Cider House Rules

Foggy Ridge Cider founder Diane Flynt earns third nod from James Beard. 

When she opened Foggy Ridge Cider in 1997, Diane Flynt was the first modern cider producer in Virginia to grow apples exclusively for hard cider. Since then, the industry has taken off in the state and now includes at least 18 cideries—but Flynt continues to lead the way. 

Earlier this year, she was named a finalist for the James Beard Foundation Award for Outstanding Wine, Spirits or Beer Professional—the Oscars of the food world. It was Flynt’s third nod from the high-profile arbiter of culinary taste; she was also nominated in 2015 and 2016.

“It’s an industry award. You’re nominated by your peers,” says Flynt, 63, who sees the recognition as a validation of the cider category. “There has been a real resurgence of interest in what we call ‘orchard cider,’ cider made from authentic cider apples that reflects the terroir of an orchard site.”

Foggy Ridge Cider began when Flynt, a former banking executive, planted an orchard of high-tannin apples with her husband Chuck in the mountains of Carroll County in 1997. “We were one of the first ones to do that in any kind of significant way in Virginia. And it’s those high-tannin fruits that really make the best cider.” 

Some wineries in Virginia had made cider on the side, but they had purchased juice instead of growing their own fruit, Flynt explains: “Foggy Ridge has been a leader in growing real cider apples and making cider that reflects apple varieties, rather than added ingredients. So much of the cider world now is using inferior fruit and then using a lot of ingredients to cover up the fact that the cider doesn’t taste very good on its own. We don’t do that.”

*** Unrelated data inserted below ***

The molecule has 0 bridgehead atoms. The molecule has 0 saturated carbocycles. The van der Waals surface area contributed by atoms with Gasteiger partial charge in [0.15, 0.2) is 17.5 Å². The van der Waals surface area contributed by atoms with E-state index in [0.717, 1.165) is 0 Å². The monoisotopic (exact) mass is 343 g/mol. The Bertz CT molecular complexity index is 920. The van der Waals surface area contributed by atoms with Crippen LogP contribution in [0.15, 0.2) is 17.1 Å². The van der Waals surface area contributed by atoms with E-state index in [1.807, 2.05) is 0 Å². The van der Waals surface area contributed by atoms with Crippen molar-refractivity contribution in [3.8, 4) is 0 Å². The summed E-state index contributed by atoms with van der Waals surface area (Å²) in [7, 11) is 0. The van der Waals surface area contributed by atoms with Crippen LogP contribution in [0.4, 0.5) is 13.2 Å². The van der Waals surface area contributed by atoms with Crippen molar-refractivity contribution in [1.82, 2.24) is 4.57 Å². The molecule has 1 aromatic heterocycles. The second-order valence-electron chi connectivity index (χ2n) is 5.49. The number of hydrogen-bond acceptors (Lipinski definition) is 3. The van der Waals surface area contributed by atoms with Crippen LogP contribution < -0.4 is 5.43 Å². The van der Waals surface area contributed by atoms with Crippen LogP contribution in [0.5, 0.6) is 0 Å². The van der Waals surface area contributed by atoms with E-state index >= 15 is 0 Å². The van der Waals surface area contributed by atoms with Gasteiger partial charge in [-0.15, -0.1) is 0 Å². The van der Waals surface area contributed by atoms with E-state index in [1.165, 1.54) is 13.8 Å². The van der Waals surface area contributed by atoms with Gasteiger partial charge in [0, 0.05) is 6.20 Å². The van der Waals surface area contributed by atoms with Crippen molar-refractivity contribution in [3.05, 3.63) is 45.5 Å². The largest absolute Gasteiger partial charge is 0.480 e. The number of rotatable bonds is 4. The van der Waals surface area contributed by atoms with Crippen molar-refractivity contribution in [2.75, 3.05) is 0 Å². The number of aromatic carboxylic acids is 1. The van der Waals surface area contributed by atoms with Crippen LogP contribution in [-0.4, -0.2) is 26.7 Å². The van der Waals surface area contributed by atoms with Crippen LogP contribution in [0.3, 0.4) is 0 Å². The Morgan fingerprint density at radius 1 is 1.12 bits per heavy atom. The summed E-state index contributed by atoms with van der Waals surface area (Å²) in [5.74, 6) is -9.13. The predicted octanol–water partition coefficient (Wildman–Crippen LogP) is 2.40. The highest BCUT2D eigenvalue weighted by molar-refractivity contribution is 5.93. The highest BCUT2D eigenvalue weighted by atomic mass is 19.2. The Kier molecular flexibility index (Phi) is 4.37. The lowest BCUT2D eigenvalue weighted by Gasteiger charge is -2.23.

Flynt blends a trio of high-tannin apples—Dabinett, Tremlett’s Bitter and Yarlington Mill—with fruity varieties Gold Rush, Grimes Golden and Newtown Pippin to produce her dry Serious Cider. For her full-flavored Stayman Winesap Cider, Flynt mixes the original Stayman apple with Winesap, long grown in the South for cider, adding Newtown Pippin, plus a touch of the modern Pink Lady, to achieve just the right aroma.

“We planted this orchard just for making cider,” says Flynt. “We ferment slowly in stainless steel and do not add flavorings such as hops or other fruit juices, which is common now in cider. We aim to express apple varieties just like a winemaker aims to express grape varieties.”

Cider Week Events

Richmond Cider Celebration, Nov. 11, 11 a.m. – 4 p.m.

Virginia Cider Smackdown, North Garden, Nov. 18, 5:30 – 7:30 p.m.

Old Town Alexandria Cider Festival, Nov. 18, 2 – 6 p.m.

June 11, 2022

Star Gazing and Laser Nights

Virginia Living Museum
July 9, 2022

Star Gazing and Laser Nights

Virginia Living Museum
August 13, 2022

Star Gazing and Laser Nights

Virginia Living Museum